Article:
This is an integrated CCD image acquired through a Finger Lakes ProLine PL16801 CCD camera with a focal length of 500 mm open at F/2.8, used here by courtesy of the Astronomical Observatory of the University of Valencia (OAUV). As is typical for these wide-field images, this one shows relatively strong field distortions on its corners. We are going to use this image as a first test to show the accuracy improvements that can be expected from our new plate solving routines.
On the following figures we show comparisons of results achieved with three different astrometric solutions:
- The latest (as of writing this document) version 5.3 of our ImageSolver script, with distortion correction enabled, using thin plate splines with surface simplifiers enabled.
- The previous version 5.1.1 of our ImageSolver script, with distortion correction enabled. This version uses thin plate splines without surface simplification.
- The new version 5.3 of our ImageSolver script, with distortion correction disabled. This generates a standard WCS linear astrometric solution.
In all cases the image has been solved with reference data from the Gaia DR2 catalog, with proper motions applied at the mean epoch of observation (2012-03-15), and a limit magnitude of 16.
The new distortion correction algorithm provides more important improvements besides a better distortion correction at the corners of image: thanks to the use of surface simplifiers, we have achieved unprecedented accuracy in our astrometric solutions. The following figures show a cross mark centered at catalog star coordinates, rendered by the AnnotateImage script with subpixel accuracy, and a PSF annotation generated by the DynamicPSF tool for each measured star. We provide mouse over comparisons and a table of ICRS equatorial coordinates computed for the star's centroid by each astrometric solution.
Astrometric Solution | Right Ascension ( h m s ) |
Declination ( ° ' " ) |
Δα×cosδ ( " ) |
Δδ ( " ) |
---|---|---|---|---|
Gaia DR2 | 10 10 33.876 | +68 48 04.32 | ||
ImageSolver 5.3 | 10 10 33.885 | +68 48 04.38 | +0.05 | +0.06 |
ImageSolver 5.1.1 | 10 10 33.741 | +68 48 04.80 | -0.73 | +0.48 |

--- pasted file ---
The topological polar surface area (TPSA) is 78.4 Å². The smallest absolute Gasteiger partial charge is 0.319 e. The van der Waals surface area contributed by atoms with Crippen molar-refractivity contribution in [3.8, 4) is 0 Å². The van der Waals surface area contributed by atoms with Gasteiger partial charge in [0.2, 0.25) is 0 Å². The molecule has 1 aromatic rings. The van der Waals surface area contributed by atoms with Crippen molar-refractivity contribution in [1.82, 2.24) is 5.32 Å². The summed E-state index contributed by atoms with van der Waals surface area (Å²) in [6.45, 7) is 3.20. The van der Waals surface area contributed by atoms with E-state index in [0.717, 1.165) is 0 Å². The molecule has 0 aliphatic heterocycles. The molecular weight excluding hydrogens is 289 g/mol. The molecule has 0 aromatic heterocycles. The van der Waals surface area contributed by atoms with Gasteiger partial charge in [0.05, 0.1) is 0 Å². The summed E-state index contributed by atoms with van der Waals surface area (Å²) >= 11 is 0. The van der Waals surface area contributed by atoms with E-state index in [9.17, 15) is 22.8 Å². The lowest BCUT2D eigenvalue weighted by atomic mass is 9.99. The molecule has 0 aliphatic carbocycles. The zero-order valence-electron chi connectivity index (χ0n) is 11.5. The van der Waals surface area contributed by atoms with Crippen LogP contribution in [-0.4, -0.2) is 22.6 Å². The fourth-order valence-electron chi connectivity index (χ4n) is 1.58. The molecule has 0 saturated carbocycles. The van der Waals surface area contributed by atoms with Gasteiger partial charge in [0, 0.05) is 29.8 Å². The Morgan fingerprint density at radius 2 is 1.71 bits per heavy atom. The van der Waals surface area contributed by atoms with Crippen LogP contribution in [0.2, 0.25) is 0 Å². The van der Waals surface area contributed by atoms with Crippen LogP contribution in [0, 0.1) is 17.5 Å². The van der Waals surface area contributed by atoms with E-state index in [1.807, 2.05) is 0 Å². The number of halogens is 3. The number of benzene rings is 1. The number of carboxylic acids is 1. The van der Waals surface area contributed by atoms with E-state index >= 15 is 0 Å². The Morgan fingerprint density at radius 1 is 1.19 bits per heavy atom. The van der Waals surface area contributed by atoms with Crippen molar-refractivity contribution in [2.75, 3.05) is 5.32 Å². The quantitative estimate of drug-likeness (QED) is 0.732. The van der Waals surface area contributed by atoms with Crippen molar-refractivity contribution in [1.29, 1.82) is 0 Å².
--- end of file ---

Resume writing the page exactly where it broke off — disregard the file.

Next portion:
WCS Linear | 10 10 32.986 | +68 48 07.75 | -4.83 | +3.43 |
Astrometric Solution | Right Ascension ( h m s ) |
Declination ( ° ' " ) |
Δα×cosδ ( " ) |
Δδ ( " ) |
---|---|---|---|---|
Gaia DR2 | 10 12 39.241 | +70 06 30.83 | ||
ImageSolver 5.3 | 10 12 39.229 | +70 06 30.79 | -0.06 | -0.04 |
ImageSolver 5.1.1 | 10 12 39.053 | +70 06 30.63 | -0.96 | -0.20 |
WCS Linear | 10 12 38.077 | +70 06 28.63 | -5.94 | -2.20 |
We have achieved an accuracy better than 0.1 arcseconds consistently throughout the entire image, as shown on the preceding figures. We must point out that this image has a resolution of 3.658 arcseconds per pixel, so we have reduced uncertainty in coordinate evaluation to less than 0.03 pixels.
2. V2246 Cygni Medium-Field CCD Image
Click on the image for a full-size annotated version.
This image was acquired with the same CCD camera as the preceding image (F-L ProLine PL16801), but this time using a larger telescope: a PlaneWave 20-inch CDK optical tube assembly, with a focal length of 3454 mm and an aperture of 508 mm (F/6.8). The image, also used by courtesy of OAUV, covers the region around V2246 Cyg, the optical counterpart of EXO 2030+375, a well-known transient Be X-ray binary that was discovered during a giant outburst in 1985. We'll use this image as a typical example of plate solving for medium fields.
We have solved this image against Gaia DR2 astrometric data, with proper motions applied at the mean epoch of observation (2012-09-21), and a limit magnitude of 18. The resolution is 0.541 arcseconds per pixel. As before, we'll show comparisons of astrometric solutions generated with the latest version 5.3 of our ImageSolver script, its previous 5.1.1 version, and a standard WCS linear solution. See the preceding example for more details on these comparisons.
Astrometric Solution | Right Ascension ( h m s ) |
Declination ( ° ' " ) |
Δα×cosδ ( " ) |
Δδ ( " ) |
---|---|---|---|---|
Gaia DR2 | 20 31 15.488 | +37 52 13.65 | ||